You may think I’m going overboard, but prose educates its readers. What does Houston’s NPR travel essay say to us about Laos and the people who live in Luang Prabang? Her prose insists that what she saw, we can see, and not for nothing. We can see it because these people (monks and women) do the same thing 365 days a year. After all, other than the monks’ complicatedly folded robes, it’s all so simple. Of course, her narrative is an absolute fiction. It’s trite. It’s crude. Houston’s prose illustrates just how safe traveling can be when we remain disengaged with everyday life where ever we go. And this is the way colonizers and consumers travel. Their lives are other where. The here and now during travel is an exotic place to experience life detached from the everyday. In this manner, the prose is highly insipid. It must be for it to mean anything to me because I haven’t seen what the author has and she’s not describing an actual event. Why would I want to have read this essay? It can teach me nothing more than what Pam Houston likes: the monks robes, for example, for they are the color of spices. How many white assholes have exoticized the monks in Asia, for crying out loud? The insidiousness is almost generic.
Warning: the following will make you vomit and turn your shit white.
Pam Houston directs the Creative Writing Program at U.C. Davis. Her most recent novel is Contents May Have Shifted.
Luang Prabang, Laos, is so close to the equator that daybreak happens at the same time each day. Also each day, a few dozen women set up rice cookers on small collapsible tables on street corners next to the more than 30 monasteries that grace this riverside town. If you get up with them and walk the silent streets in the misty Mekong predawn, you smell, under the sweetness of the frangipani blossoms, the thick odor of cooked starch.
I am a mountain girl, and my first love in Asia are the monasteries tucked between the snow-covered razor ridges of the high Himalayas. But I’ve been drawn south into these humid lowlands by the reported kindness of the Laotian people and the early morning ritual that is about the begin.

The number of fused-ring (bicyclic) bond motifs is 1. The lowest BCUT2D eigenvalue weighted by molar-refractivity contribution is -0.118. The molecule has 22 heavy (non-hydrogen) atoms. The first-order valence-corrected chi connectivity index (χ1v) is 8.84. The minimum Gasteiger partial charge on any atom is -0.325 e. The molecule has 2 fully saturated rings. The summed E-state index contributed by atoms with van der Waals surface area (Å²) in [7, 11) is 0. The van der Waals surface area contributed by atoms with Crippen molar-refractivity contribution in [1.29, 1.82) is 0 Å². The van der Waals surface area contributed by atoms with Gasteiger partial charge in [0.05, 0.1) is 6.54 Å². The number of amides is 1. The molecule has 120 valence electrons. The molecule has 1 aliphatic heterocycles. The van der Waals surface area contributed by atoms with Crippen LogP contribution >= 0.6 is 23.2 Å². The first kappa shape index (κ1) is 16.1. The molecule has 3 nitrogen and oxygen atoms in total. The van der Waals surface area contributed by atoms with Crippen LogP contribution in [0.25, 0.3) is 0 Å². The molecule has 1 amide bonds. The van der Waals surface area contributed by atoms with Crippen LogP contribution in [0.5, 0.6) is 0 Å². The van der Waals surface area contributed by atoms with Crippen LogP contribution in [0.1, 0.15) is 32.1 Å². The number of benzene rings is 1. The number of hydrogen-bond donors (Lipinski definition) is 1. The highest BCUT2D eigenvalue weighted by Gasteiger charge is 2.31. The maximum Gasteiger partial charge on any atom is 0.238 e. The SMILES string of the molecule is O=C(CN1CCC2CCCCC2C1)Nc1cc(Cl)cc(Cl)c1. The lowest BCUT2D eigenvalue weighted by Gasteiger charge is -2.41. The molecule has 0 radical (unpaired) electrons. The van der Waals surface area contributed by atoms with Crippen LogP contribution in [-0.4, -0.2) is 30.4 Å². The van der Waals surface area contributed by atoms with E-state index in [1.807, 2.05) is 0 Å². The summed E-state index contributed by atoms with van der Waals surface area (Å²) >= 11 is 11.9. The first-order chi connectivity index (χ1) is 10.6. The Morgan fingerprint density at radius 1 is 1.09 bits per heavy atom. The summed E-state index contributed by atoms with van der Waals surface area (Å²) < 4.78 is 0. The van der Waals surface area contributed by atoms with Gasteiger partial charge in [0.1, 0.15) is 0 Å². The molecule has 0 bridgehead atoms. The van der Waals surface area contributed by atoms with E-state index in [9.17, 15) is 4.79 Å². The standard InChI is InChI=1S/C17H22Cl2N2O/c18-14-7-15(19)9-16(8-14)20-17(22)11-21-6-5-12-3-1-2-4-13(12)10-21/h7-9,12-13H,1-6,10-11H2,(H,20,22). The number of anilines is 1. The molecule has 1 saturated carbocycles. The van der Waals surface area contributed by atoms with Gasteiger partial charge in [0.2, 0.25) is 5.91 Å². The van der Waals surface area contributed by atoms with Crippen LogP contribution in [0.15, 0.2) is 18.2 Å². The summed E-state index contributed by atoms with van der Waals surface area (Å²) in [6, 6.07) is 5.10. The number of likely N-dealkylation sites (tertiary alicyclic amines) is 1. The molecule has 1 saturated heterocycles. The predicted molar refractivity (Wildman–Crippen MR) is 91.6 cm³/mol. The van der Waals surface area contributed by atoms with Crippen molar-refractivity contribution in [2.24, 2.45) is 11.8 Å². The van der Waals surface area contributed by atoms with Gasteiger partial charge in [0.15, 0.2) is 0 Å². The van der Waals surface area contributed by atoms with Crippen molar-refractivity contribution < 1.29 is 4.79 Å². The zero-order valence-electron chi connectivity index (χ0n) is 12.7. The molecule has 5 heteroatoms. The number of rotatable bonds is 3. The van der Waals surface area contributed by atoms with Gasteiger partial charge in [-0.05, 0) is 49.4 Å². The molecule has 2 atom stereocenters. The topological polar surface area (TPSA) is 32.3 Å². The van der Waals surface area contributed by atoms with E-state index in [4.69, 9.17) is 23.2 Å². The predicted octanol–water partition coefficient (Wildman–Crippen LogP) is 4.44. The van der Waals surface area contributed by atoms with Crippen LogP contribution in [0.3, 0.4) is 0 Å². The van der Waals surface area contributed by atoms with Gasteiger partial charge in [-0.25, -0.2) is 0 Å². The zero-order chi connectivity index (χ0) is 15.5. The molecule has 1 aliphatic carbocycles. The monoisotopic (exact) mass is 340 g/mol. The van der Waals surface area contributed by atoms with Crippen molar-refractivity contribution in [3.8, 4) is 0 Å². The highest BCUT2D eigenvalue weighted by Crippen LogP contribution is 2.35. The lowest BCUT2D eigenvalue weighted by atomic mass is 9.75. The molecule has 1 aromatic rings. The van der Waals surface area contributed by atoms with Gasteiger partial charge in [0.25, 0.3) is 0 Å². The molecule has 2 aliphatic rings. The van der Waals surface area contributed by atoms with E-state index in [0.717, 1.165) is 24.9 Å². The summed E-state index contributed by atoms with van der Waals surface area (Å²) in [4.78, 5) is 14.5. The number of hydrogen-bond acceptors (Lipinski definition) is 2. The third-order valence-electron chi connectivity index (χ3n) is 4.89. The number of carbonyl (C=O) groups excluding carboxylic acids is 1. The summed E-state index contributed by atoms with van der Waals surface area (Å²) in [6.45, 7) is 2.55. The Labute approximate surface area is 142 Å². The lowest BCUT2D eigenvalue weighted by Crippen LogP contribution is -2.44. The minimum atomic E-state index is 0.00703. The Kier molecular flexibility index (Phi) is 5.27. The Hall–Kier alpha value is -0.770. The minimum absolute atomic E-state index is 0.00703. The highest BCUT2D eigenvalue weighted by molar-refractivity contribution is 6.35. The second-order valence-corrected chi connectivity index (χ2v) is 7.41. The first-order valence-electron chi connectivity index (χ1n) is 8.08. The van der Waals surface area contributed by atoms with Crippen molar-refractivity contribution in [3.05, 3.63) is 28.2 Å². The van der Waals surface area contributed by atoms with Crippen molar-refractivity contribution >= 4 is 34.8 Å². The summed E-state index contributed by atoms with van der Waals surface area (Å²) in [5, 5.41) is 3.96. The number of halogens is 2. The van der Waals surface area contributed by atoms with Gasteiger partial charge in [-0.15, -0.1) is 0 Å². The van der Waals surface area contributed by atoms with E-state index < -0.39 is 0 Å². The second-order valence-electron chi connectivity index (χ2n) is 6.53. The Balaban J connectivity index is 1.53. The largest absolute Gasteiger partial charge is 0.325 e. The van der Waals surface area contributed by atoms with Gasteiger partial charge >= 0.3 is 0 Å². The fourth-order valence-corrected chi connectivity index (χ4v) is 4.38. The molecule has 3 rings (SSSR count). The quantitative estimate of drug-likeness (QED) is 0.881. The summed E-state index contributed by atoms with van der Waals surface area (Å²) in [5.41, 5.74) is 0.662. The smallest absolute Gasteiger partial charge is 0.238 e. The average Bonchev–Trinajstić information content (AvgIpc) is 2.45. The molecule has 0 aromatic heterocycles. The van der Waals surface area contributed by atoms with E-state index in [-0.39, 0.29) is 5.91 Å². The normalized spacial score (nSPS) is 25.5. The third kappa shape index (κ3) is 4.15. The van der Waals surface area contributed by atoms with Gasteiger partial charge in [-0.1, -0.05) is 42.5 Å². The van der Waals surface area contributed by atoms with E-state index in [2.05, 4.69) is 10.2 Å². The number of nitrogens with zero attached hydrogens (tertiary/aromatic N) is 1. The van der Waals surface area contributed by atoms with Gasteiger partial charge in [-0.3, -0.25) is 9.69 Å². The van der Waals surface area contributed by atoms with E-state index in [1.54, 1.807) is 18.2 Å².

A rooster crows. A peacock screams. And then the bells of the monasteries begin to have their morning conversation.
When the monks come pouring down the stone steps of the prayer halls, they appear first as a river of color, a ribbon of saffron silk, shockingly vibrant against the chalky streets, the dusty footpath, the gray — almost mercuried — sky. All over Asia, monks wear robes the color of spices: curry, cumin, paprika. In Luang Prabang, every robe is brightest saffron, the cloth wrapped complicatedly around their torsos and hanging to their ankles, tied at the waist with a bright yellow sash. [White Exoticized Asia, complete with references to spices and waterfalls/rivers. Are you kidding me, robes are never wrapped complicatedly! But you can tell she wants to put one on. Like the white women who travel to Japan to fulfill their lifelong desire to dress up as a maiko or geisha.]
As they approach it becomes possible to distinguish one monk from another, hands clasped in front of the belly, echoing the shape of the wooden begging bowl they hold. [They always look the same.]
Like the Mekong they live beside, this river of men never stops moving; they pass in a quiet, contemplative gait that is two parts walking, one part floating. One by one they drift past the woman, who also keeps a kind of time with her motions: one large scoop of steaming rice into each hand-carved bowl, refill, release, refill again. Every monk bows to her deeply and moves on.
THE WHITEST MOMENT IN THE STORY!!! —-» Every few streets the same thing is happening: different woman, different monks; same bright, graceful river passing in front of her. And again a few streets over, an unmistakable flash of color, and again, a few streets beyond that. This is what happens here every morning, 365 days, year in, year out. [THAT’S RIGHT! THEY’RE LITERALLY ALL DIFFERENT YET PERMANENTLY ALL THE SAME. It’s white supremacy, the entire history of its ideology, working in one paragraph to frame an entire culture and its people in one fictional moment for memory’s sake. Does it get more trite than this?]
The women up early, cooking in the dark, carrying their little tables in the milky first light. Then the monks, a small fire in the gray light, lightening their rice cookers, lightening their burdens. [Everything is small and little. Fully fetishized Asian women and their little things. Houston cannot resist the cliched white representations of SE Asia.]
The sun strengthens slightly. In an hour, the fog will lift and the heat will begin to press down. There is a flick of fire, a swirl of a saffron sleeve as a monk moves around the corner, back up the stairs and into the dormitory, like a magic trick of compassion, of generosity, of prayers offered and received.